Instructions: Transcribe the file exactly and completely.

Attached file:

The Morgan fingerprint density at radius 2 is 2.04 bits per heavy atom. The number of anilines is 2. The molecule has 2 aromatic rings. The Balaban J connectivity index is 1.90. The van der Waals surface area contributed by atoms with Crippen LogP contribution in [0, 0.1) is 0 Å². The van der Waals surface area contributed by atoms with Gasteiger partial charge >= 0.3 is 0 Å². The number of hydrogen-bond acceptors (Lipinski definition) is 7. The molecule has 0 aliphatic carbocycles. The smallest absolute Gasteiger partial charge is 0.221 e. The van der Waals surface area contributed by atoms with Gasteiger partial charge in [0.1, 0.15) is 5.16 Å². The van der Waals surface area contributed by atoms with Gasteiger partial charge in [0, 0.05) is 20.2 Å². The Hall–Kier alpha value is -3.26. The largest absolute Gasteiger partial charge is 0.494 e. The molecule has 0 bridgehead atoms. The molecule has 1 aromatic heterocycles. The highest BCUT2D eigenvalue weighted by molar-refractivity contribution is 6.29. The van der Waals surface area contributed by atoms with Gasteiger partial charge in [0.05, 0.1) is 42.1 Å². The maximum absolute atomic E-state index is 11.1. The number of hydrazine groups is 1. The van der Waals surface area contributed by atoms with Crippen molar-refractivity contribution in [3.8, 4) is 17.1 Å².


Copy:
The Morgan fingerprint density at radius 2 is 2.04 bits per heavy atom. The number of anilines is 2. The molecule has 2 aromatic rings. The Balaban J connectivity index is 1.90. The van der Waals surface area contributed by atoms with Crippen LogP contribution in [0, 0.1) is 0 Å². The van der Waals surface area contributed by atoms with Gasteiger partial charge >= 0.3 is 0 Å². The number of hydrogen-bond acceptors (Lipinski definition) is 7. The molecule has 0 aliphatic carbocycles. The smallest absolute Gasteiger partial charge is 0.221 e. The van der Waals surface area contributed by atoms with Gasteiger partial charge in [0.1, 0.15) is 5.16 Å². The van der Waals surface area contributed by atoms with Gasteiger partial charge in [0, 0.05) is 20.2 Å². The Hall–Kier alpha value is -3.26. The largest absolute Gasteiger partial charge is 0.494 e. The molecule has 0 bridgehead atoms. The molecule has 1 aromatic heterocycles. The highest BCUT2D eigenvalue weighted by molar-refractivity contribution is 6.29. The van der Waals surface area contributed by atoms with Gasteiger partial charge in [0.05, 0.1) is 42.1 Å². The maximum absolute atomic E-state index is 11.1. The number of hydrazine groups is 1. The van der Waals surface area contributed by atoms with Crippen molar-refractivity contribution in [3.8, 4) is 17.1 Å².